Although there was initially still hope that living people would be found -- in the underground train and subway stations, in an underground shopping mall, maybe even in stairwells -- that hope began to fade. Only a few people did survive and were rescued that first day. "One of the guys I've worked with was trapped until about one in the afternoon, and he crawled out with just a scratch on his nose. But as you looked at the scene, it was like your worst science-fiction nightmare movie. 'Escape From New York,' only a hundred times worse. Fires burning everywhere, heavy smoke, a tremendous amount of glop in the air, big piles of rubble. We couldn't even get around to the rubble, so they just sent us home."

Brenda left the scene about 8 p.m. that first night. She went back to the firehouse in Brooklyn to return her borrowed gear, and discovered that the person whose gear she had been wearing was missing at the scene. She went home, only to get up early the next morning to return to work.

She reached her midtown firehouse by subway, but from there they were faced with the problem of how to get to the site. They had no rig, they were missing firefighters, and they also had many off-shift people reporting in. Organization was a challenge. The crews were put on a bus, and got caught in traffic en route to the disaster site. "People were losing it. The firefighters really wanted to get down there. They had friends missing -- people were really angry." Organization at the scene became a major issue, especially since among the missing and dead were the chief of the department, the operations chief, the deputy fire commissioner, and many other senior officers. In addition, Father Mychal Judge, the FDNY's chaplain, had been killed the first day.

Day Two: The excavation begins

On the second day, excavation began. Although some cranes were on the scene, most of the digging was by hand, still in the hope of finding survivors. The rubble piles "went up about 20 feet, then went down three stories, then went up about seven stories, and on the other side of that they said the pit was about ten stories down." Thousands of workers were at the scene. "There were people from everywhere. Retired guys. People just freelancing. People came to the firehouse and grabbed other people's gear and took off with it."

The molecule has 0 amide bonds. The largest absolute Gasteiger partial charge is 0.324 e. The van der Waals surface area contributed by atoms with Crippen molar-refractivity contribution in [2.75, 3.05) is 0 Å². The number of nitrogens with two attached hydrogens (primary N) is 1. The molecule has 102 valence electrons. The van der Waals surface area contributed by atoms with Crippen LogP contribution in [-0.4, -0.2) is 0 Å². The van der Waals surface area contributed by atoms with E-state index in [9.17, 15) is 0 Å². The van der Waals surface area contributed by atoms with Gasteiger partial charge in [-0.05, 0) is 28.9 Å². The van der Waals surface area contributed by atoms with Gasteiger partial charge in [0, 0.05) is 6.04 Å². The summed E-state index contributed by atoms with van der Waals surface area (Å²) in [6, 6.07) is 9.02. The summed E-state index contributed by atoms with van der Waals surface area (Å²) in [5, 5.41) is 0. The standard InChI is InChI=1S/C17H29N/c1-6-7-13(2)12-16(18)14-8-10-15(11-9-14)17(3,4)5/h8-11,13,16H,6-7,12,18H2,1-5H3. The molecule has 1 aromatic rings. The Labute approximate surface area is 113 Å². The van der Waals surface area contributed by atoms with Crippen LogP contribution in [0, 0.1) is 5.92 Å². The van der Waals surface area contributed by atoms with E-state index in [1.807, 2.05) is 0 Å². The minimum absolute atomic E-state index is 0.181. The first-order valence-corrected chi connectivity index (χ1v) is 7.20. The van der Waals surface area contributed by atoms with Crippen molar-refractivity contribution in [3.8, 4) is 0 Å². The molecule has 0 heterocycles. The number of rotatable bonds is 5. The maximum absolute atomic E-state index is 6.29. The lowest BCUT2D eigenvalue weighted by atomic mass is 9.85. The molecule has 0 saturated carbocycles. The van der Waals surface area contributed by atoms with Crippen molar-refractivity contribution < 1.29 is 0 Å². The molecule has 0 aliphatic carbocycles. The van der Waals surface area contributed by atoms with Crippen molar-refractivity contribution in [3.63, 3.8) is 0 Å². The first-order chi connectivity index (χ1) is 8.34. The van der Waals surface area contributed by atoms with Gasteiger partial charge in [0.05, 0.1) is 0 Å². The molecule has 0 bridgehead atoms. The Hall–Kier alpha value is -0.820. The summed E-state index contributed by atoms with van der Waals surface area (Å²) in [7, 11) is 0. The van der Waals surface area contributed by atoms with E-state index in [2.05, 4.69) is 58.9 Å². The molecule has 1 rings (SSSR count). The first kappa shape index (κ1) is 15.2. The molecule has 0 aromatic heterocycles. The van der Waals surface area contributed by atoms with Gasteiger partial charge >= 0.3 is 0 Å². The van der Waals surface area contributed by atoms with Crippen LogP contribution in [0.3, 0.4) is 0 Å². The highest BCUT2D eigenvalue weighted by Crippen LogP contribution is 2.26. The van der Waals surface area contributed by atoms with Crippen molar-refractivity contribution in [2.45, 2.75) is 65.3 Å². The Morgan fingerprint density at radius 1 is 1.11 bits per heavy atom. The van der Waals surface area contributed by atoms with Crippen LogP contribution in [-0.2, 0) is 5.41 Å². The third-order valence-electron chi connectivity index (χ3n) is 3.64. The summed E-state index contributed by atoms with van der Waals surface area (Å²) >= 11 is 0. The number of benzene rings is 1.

Working conditions at the site were extremely hazardous. It was very hot and smoky from fires that continued to burn, and rescuers were working on unstable rubble that consisted mostly of jagged metal and rebar. Dust from pulverized building material was everywhere. Injuries among rescuers were a constant threat. While moving a piece of metal, Brenda got her arm and hand sliced open, but like others at the scene, she returned to work after being bandaged by a paramedic who was working nearby.

Workers on the rubble pile lost all sense of time. "When we were down there for twelve hours, it seemed like we were down there for two hours. The only way you could tell time was you just got so exhausted you couldn't stand up anymore. When we climbed to the top of the seven-story rubble pile, it took us about six hours to get up there, because we were working our way up a line of people that were lining a ladder as a sort of human handrail. If you fell off the ladders which were the pathway up, you'd land God knows where -- all cut to pieces, or maybe in one of the voids. So people were stationed every couple feet.